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Differential diagnosis of LTP-sensitised patients in Central Europe
© Mothes-Luksch et al; licensee BioMed Central Ltd. 2015
Published: 30 March 2015
Lipid transfer protein (LTP) is a major allergen in peach often causing anaphylactic reactions with a high prevalence of sensitization in the Mediterranean area. The prevalence of LTP sensitization in Central Europe is currently unknown, where the diagnosis is complicated by a high background sensitization to the major birch pollen allergen, Bet v 1, and Bet v 1 cross-reactive food allergens, which cause only mild reactions. LTP and Bet v 1-related proteins are both distributed throughout the plant-kingdom. In this study, we aimed to characterize the sensitization-patterns of patients with severe reactions to plant-derived food in Austria.
Thirteen patients reporting strong reactions after consumption of fruits, vegetables or herbs were invited to skin prick and prick to prick tests. For visualizing patients' IgE-reactivity patterns, immunoblots were performed, which allowed the determination of specific IgE to raw and boiled parsley, raspberry, apricot, and peach. These immunoblots showed that cooking did not influence IgE binding to LTPs, while cooking reduced IgE binding to all Bet v 1-related proteins. We further observed that LTP-sensitized patients showed variable IgE reactivity to different LTPs, however, the strongest reactions were seen to fruits from the Rosaceae family, especially to peach, suggesting that peach LTP (Pru p 3) contains the majority of IgE epitopes also for a Central European population. Analysis of IgE reactivity to single molecules (including Bet v 1 and Pru p 3) using an allergen micro-array (ISAC) and single ImmunoCAP measurements enabled to determine the following sensitization patterns: 1 patient was monosensitized to Bet v 1, 3 were monosensitized to LTP, whereas 8 showed a co-sensitization to Bet v 1 and LTP and 1 patient was monosensitized to profilin.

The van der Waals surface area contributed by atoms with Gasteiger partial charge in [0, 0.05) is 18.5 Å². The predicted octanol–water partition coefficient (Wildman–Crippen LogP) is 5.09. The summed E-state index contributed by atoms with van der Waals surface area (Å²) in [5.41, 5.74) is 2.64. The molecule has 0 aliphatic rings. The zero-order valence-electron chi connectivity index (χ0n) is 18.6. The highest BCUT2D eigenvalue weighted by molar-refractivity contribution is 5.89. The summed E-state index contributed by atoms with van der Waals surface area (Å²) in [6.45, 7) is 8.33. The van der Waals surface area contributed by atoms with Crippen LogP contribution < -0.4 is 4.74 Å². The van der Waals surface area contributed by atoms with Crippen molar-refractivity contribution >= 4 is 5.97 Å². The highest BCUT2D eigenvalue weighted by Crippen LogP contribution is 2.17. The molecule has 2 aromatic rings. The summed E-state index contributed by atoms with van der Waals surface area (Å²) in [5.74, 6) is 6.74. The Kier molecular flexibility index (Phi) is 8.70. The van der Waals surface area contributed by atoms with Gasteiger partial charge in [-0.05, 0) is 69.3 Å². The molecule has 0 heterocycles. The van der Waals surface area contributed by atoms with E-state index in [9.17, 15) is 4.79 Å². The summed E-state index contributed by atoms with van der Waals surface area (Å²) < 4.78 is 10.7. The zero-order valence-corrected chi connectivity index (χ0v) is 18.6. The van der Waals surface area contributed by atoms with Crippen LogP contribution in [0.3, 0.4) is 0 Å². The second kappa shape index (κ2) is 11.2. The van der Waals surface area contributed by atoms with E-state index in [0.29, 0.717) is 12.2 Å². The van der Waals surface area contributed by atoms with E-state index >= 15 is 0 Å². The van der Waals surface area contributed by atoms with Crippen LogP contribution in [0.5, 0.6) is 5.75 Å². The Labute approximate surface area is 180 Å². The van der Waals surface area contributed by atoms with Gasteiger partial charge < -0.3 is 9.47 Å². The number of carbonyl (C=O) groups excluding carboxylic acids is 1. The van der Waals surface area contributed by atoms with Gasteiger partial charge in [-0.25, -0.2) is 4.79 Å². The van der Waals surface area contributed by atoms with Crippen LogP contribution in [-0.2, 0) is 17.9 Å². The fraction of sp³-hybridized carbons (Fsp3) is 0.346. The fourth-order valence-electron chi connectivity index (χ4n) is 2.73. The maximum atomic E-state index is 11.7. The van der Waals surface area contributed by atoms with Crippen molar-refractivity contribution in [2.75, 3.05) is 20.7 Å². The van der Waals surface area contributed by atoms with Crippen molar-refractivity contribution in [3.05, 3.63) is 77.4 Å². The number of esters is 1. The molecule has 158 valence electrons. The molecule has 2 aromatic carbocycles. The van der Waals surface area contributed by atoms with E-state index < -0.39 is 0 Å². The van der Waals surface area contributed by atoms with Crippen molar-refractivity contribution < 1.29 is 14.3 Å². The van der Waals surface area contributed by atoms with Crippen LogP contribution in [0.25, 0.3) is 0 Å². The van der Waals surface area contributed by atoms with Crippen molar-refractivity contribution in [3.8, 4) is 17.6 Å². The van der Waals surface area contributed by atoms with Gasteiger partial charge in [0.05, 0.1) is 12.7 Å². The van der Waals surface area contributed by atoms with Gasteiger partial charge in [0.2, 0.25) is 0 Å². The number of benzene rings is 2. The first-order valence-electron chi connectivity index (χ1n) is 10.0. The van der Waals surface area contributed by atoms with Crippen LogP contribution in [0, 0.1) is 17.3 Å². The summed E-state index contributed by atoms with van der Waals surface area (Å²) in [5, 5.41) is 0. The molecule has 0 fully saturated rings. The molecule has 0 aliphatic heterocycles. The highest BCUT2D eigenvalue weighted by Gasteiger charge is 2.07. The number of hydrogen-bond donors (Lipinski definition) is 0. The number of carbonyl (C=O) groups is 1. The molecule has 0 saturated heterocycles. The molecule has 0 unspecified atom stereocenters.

Based on this study, we conclude that analysis of specific IgE to the LTP Pru p 3 from peach is also sufficient for diagnosis of reactions to Rosacea fruits even in regions where frequent co-sensitization to Bet v 1 makes the interpretation of extracts-based skin prick tests difficult. In addition, also other plant-related panallergens, such as profilin, should be included in such a differential diagnostic workup scheme.
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